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Brandon Jennings is maturing in front of our eyes

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Five years into his NBA career, has Brandon Jennings taken a step towards fulfilling his potential?

Nick Turchiaro-USA TODAY Sports

One of Joe Dumars’ last moves was a risky one, trading a young but turnover-prone point guard in Brandon Knight and a promising Khris Middleton to the Milwaukee Bucks for an inconsistent and mercurial Brandon Jennings. Many applauded the move, but almost as many feared that the Pistons had just been fleeced by a struggling Bucks squad.

A year and a half removed from that moment finds us in a wholly different situation, the team has started a new era in Detroit Basketball, cutting ties with a hallowed General Manager who brought the city much joy, as well as the highest paid-player in team history in a move that took the Association by surprise. However, the player many were doubtful of, has blossomed into one of the better floor generals in the NBA, and has become the leader of an energetic and fun team intent on surprising the league with its highlights and explosive gameplay.

His coach and teammates trust his decision making in crunch time, and Jennings has thrived in his new environment. Through the month of January, the twenty-five year old California native has played the best basketball of his career, averaging 22.3 PPG on a shooting line of .450/.443/.851 completed with 6.4 APG across 1.7 TOs. However it isn’t his stats, or even his play that have lifted eyebrows across the League, but his decision making.

Over the past two years in Piston blue, Jennings has averaged 7.3 APG, with last year’s assist average (7.6) a career high, but this year sports his highest Assist-to-Turnover ratio of 3.03, good for thirteenth in the League, behind players the like of Kemba Walker & Ty Lawson, and ahead of heralded Points like Dallas’ Rajon Rondo, Golden State’s Stephen Curry or Washington’s John Wall.

Slowly, but surely, Brandon Jennings is maturing before our eyes. A player who had once been considered selfish, a poor decision maker, even a potential head-case, has transformed into a different player, and what a transformation it has been! Brandon is no longer looking for his shot every time he brings the ball over half-court, he is looking to facilitate his teammates, and looking to make "the right play". He now has a better understanding of basketball dynamics, teamwork is everything, and he intends to prove that point. Whether he is celebrating on the bench, scoring game winning layupsgiving pep talks in the locker room or setting up his teammates for easy baskets, Jennings has learned to play within himself, and even more importantly, within the team’s offensive structure.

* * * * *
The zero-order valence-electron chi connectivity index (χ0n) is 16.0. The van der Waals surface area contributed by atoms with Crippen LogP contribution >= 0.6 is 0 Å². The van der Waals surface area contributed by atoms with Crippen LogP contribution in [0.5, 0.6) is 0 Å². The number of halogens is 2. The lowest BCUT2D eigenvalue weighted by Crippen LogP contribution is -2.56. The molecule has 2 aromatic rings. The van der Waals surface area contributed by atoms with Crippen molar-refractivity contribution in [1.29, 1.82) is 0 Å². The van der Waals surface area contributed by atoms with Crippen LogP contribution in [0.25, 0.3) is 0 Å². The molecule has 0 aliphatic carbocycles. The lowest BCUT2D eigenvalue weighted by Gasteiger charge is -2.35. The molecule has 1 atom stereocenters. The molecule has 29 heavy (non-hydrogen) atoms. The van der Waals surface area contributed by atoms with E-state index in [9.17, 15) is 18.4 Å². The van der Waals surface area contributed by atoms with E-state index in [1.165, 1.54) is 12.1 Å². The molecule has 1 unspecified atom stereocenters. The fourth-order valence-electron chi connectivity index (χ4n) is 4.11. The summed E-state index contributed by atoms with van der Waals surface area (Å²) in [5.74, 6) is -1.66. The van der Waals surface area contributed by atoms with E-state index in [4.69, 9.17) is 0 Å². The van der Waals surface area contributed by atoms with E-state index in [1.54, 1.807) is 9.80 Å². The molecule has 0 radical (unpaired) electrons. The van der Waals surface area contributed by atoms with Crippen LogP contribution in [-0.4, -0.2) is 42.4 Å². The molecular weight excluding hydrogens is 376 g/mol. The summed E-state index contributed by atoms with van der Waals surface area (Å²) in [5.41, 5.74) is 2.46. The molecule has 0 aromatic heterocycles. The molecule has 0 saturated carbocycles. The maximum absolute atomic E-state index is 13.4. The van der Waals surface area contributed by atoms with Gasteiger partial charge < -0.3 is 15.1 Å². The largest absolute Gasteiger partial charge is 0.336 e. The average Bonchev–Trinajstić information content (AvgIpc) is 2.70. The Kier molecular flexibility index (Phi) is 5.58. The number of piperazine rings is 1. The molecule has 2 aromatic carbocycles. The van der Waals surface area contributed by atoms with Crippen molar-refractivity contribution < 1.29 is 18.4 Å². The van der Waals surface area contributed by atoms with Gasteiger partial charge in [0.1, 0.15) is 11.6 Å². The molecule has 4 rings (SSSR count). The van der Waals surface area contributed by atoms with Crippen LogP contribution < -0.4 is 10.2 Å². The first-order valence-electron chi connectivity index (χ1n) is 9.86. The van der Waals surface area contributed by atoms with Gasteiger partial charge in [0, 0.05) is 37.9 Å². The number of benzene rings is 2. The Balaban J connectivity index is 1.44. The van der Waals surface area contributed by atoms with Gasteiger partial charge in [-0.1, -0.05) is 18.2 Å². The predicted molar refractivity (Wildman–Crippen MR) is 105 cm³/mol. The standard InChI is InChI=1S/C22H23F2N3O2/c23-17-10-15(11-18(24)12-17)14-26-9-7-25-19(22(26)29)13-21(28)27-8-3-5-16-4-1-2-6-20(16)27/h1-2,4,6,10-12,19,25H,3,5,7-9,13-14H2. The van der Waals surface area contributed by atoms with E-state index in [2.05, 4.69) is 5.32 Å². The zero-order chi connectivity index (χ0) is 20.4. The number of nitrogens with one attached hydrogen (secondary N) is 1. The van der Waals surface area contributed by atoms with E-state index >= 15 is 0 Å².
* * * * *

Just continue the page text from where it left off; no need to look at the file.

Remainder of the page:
Stan Van Gundy has heaped praise on him, Drummond has on more than one occasion declared him an All-Star, and the team as a whole have given him their trust. Surprisingly enough, all he needed to mature into the player he exhibits on the court was exactly that: trust.

Van Gundy hasn’t reigned him in, but encouraged him, his teammates have supported him, and his confidence has grown, evident in his courtside antics and flashy displays of talent. Brandon is having fun, Brandon is maturing, and more importantly, Brandon is evolving. His game has improved drastically, although it remains to be seen whether or not he can keep playing at this level, there is much premise for the future considering his recent achievements. After all, Jennings is only twenty-five, he still has some untouched potential, quite a lot of gas left in the tank and an entire organization – from the owner to the fans – who support him; the sky is the limit – a far cry from the player many described as an immature ball hog.

Jennings is willing to put the team’s needs in front of his own, on off nights, he doesn’t hang his head in disappointment, but animates the bench with his dancing and encourages his teammates. He now recognizes the hot hand on the team, and actively searches to feed it; he looks for opportunities for his teammates before his own and fights for every possession he is on the floor. He is sick of losing. As is his team. They’ve decided it’s time to win, and who better to lead them but Jennings.

Before every game, NBA veteran Caron Butler pulls his point guard aside and shares words of wisdom:

"You have star talent and star capability. Lead us."

Lead us, Brandon. Lead us.